Browse Category: annoyances

Data Caps – Bad, Ugly or Evil?

That’s right, there is no way in the world the data caps imposed by ISPs are in any way good. They are either bad, ugly or evil – or, most likely, all of the above. Here’s why.

By limiting (in any way) our consumption of internet as a resource, ISPs are essentially setting up a mental model that “your internets may run out“. Imagine the next iteration of home routers that, in addition to bandwidth metering will have an off-switch, once you hit 99.9% of your monthly allowance it will switch your connection off to prevent an outage. Your car has ran out of gas. With astronomically high overage fees it’s obvious no one would want to pay for it. Households will – consciously or subconsciously – limit their use of internet. Which means – a lot less online video, online games, in fact – a lot less of our usual online activity as a whole. Your Facebook updates don’t take much, but any video streaming (YouTube/Hulu/Netflix), Skype/Oovoo video chat or games downloading goes out the window. Those cute baby videos you’ve uploaded for your grandma in Michigan – bye bye. If you’re just checking e-mail or working on some documents – you may still fit into your limit, but if your job requires some massive data movement or exchanging large files (think – video editing or backups or database dumps to your local development environment) – goodbye working from home.

Who is going to win? In a short term – ISPs, of course, that will keep profiting until their customers will adjust to new usage patterns. After that (I’ll give it a few months, two – three quarters tops) their cash inflow will significantly drop. In addition to that – they’ll keep spending a fortune on army of lawyers battling class action suits where they will have to explain our computer-illiterate judges why 100kb picture takes 120kb of bandwidth (HTTP headers overhead? Good luck with that mumbo-jumbo). That is – instead of investing money in upgrading the infrastructure.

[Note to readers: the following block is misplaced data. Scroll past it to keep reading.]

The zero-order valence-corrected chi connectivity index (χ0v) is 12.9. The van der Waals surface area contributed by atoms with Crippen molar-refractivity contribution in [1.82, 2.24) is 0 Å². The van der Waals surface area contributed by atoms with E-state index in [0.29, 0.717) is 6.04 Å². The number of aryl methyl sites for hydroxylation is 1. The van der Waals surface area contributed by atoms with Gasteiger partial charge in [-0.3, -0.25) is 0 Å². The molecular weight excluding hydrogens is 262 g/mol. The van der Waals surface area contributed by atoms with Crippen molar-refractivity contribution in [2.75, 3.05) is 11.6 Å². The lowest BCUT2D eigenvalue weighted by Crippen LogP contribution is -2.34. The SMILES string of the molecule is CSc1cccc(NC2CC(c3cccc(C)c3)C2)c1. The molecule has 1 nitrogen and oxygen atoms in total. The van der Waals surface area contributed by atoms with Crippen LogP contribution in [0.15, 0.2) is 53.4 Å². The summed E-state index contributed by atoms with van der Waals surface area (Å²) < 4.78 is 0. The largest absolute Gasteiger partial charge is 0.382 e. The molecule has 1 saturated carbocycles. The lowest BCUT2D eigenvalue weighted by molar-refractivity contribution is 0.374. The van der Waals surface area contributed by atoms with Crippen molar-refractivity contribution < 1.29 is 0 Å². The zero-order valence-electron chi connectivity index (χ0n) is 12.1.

Who is going to loose? Everyone else. Consumers will suffer the most, since there is no real way we can vote against that, thanks to government supported monopolies (try finding an alternative to a high-speed ISP in your area). We may actually go back to REAL human interaction, exchanging movies and TV programs via removable flash drives and hard drives (Arrgh, those damn pirates would never stop, would they!). Content providers will see a decrease in demand which, in turn, will result in a lot less money available to be invested in the whole online content business model. They will have to spend another fortune on lobbying laws and regulations in their favor – instead of spending that money on acquiring better content or improving their own infrastructure (CDNs and such).

Most likely in a few years we’ll see giants like Google, Apple and, maybe even some movie studios, if they hire CEOs that can see a bit further their noses and expensive suits, will lobby for some kind of solution that will neutralize the negative effects of caps, at least to a satisfactory level. However, the time we will lose will inevitably put us so far behind our main technology competitors that we may never be able to catch up. It’ll be like cell phone market – we’re still paying around $5 for 200 SMS (while they are totally free to phone company) and are capped to measly 2GB of cell data plans while in some other “not-so great” countries people already using their cell phones for video streaming and full blown video conferencing. Try that on your 2GB plan of “fastest some-G network” that drops regular voice calls like crazy in the middle of the largest US cities.

But This Is A Brand New Computer?!

While doing various demos with clients I can’t help but notice one scary trend. Client usually checks the demo page from his or hers computer, prepares a list of issues and then we meet to go over them. A lot of clients complain right off the start that their web site doesn’t look exactly like it should or behaves strangely. The reason, of course is not the fact that the web sites we designed aren’t compatible with their browsers, but their browsers being dramatically out of date.

There were so many times when this had happened, it actually became one of the internal internet memes. The phrase “but this is a brand new computer, we only bought it year and a half ago” isn’t that funny anymore. People are becoming increasingly overprotective of their computers, calling them their “friends” and “babies” – “my baby is sick, can you fix it”, “my dear friend have been acting strange lately, maybe he’d caught a virus or something”.

Worse yet, when you point to those issues you face further complaints that you are trying to avoid your responsibilities and you should make web site work with any browser on Earth. While in general it is true, the task is all but impossible – try stuffing that intro flash movie down the throat of Lynx and you will get the idea :). Or, more realistic scenario – the famous Internet Explorer 6.0, that some people still think is good enough browser. In fact, according to statistics on my most traffic-heavy clients’ web sites the IE 6 is 4th most popular browser, after IE 7, IE 8 and Firefox (all versions).

Unfortunately, quite a few things are simply impossible to achieve in this world. One of them is the browser compatibility. However, there’s a pretty good chance that if you make something look critical and urgent and very important overall – people would listen, look and take action.